Sherri -- An early look
by Kona Gallagher, posted Oct 5th 2009 9:00AM
Sherri, premiering tonight on Lifetime, is a very confusing show. It has flashes of genius, with several lines that made me laugh out loud ("Screw me once, shame on you. Screw a white woman -- we done"). At other times, however, it's bogged down with over-the-top dialogue and atrocious acting.
The premise behind Sherri is basically Sherri Shepherd's actual life. Both the real and fictional Sherri has held down jobs at a law office while working as a comedian and an actress, with bit parts on television shows. They both got married and had a son, only to find out that their husband was cheating on them.
The premise is actually a lot of fun -- especially since they play with Sherri Shepherd's actual career. For instance, there's a great scene between Sherri and her dad, Redmond (James Avery) in which he doesn't understand why she isn't more famous. He tells her that next time she's on 30 Rock, she should have Alec Baldwin write her a letter of recommendation for her resume. It's just the kind of hilarious, clueless thing that a father would tell his struggling-actress daughter.
Sherri came about because Shepherd started doing stand-up about her divorce, and it shows. Many of the funniest parts don't really work in a sitcom format, because they just feel too "stand-up." It often feels like Sherri is just doing her routine in an office break room instead of on stage.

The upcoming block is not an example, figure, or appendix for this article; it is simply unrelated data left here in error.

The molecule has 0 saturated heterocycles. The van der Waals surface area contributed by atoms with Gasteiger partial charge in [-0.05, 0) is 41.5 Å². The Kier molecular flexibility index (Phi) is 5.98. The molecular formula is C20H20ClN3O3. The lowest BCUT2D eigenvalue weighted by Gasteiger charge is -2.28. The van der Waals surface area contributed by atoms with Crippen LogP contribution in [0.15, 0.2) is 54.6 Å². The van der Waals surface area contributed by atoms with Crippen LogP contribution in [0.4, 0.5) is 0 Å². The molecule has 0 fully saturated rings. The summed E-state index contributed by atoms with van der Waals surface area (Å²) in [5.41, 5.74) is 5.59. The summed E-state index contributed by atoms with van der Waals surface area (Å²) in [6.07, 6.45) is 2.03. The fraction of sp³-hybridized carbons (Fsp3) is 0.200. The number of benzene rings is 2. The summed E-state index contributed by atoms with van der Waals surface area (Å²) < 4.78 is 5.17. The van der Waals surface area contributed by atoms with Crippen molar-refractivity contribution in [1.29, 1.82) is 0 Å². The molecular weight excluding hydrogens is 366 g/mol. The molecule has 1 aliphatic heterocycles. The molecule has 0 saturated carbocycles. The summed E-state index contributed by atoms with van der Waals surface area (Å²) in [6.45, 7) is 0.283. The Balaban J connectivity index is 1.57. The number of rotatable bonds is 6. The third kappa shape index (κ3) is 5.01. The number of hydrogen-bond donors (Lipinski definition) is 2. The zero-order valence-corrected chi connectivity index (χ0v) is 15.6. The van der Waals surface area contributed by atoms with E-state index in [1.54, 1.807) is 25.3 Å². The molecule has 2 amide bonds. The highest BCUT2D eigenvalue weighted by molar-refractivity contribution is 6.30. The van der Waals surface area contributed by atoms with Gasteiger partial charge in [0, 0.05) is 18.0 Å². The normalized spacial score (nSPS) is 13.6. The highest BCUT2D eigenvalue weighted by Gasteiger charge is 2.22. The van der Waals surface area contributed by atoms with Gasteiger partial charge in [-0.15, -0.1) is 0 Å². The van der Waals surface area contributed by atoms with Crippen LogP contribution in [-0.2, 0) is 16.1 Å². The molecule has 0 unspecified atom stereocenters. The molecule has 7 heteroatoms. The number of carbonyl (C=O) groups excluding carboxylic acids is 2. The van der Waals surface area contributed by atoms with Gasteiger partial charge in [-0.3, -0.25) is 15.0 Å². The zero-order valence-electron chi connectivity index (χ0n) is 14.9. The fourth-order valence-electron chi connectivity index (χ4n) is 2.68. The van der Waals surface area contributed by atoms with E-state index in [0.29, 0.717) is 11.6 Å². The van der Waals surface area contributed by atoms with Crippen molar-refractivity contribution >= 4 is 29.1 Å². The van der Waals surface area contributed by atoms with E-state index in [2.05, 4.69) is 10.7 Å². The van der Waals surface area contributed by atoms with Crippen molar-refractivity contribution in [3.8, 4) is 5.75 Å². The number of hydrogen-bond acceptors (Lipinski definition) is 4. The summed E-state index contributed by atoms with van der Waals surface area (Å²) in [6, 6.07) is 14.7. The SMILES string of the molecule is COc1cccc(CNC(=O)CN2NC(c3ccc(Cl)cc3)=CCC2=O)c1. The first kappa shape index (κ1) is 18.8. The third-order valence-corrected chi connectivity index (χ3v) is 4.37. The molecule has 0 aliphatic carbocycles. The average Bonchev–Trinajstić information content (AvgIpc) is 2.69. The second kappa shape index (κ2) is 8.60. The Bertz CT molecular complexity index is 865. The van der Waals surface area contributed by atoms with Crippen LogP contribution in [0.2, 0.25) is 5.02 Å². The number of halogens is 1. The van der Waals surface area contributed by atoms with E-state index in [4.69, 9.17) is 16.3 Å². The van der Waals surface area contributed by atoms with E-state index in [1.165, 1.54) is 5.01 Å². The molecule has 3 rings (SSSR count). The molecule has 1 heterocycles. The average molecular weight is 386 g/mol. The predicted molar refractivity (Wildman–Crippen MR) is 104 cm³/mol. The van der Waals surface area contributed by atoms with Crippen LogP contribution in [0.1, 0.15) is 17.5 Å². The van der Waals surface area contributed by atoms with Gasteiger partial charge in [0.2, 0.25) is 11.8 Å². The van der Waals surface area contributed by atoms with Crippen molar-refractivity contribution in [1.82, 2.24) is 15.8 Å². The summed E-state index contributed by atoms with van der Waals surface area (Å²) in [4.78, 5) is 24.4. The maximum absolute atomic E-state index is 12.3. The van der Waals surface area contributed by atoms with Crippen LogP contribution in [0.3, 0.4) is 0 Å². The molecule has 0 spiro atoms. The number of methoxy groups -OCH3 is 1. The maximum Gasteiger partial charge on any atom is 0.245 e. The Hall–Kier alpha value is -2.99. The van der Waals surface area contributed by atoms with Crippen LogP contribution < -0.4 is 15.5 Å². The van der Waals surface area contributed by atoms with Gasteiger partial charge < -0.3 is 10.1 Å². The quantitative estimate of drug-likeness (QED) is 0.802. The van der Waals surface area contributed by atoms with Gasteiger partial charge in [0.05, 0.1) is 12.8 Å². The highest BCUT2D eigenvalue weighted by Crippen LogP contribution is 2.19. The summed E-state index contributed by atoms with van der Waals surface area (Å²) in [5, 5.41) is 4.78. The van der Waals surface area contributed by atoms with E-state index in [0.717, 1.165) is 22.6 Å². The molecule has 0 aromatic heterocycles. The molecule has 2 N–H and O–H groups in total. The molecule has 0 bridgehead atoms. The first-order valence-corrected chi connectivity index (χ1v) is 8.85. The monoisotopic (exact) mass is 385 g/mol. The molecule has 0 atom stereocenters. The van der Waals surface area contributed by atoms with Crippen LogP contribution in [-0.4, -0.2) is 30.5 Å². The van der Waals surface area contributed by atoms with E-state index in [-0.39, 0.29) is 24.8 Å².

It should be remembered that Shepherd, for all of her missteps as a host on The View, is a talented performer. The writers and producers on Sherri need to be more confident in this fact. They need to believe that they don't have to go completely over-the-top in order for people to get the jokes. With a cast that in addition to Shepherd and Avery includes Malcolm Jamal-Warner, as well as Michael Boatman from Spin City, you can trust the actors to deliver more subtle material in a funny way.
The material is fun, irreverent, but also quite serious at times, and Sherri Shepherd can handle it. The show just needs to find its groove and allow Shepherd to interact more with the characters instead of performing to them. This would also help solve Sherri's other big problem, which is that the supporting cast are little more than props for reaction shots or joke set-ups. Sherri could be a successful sitcom for Lifetime. They just need to let it.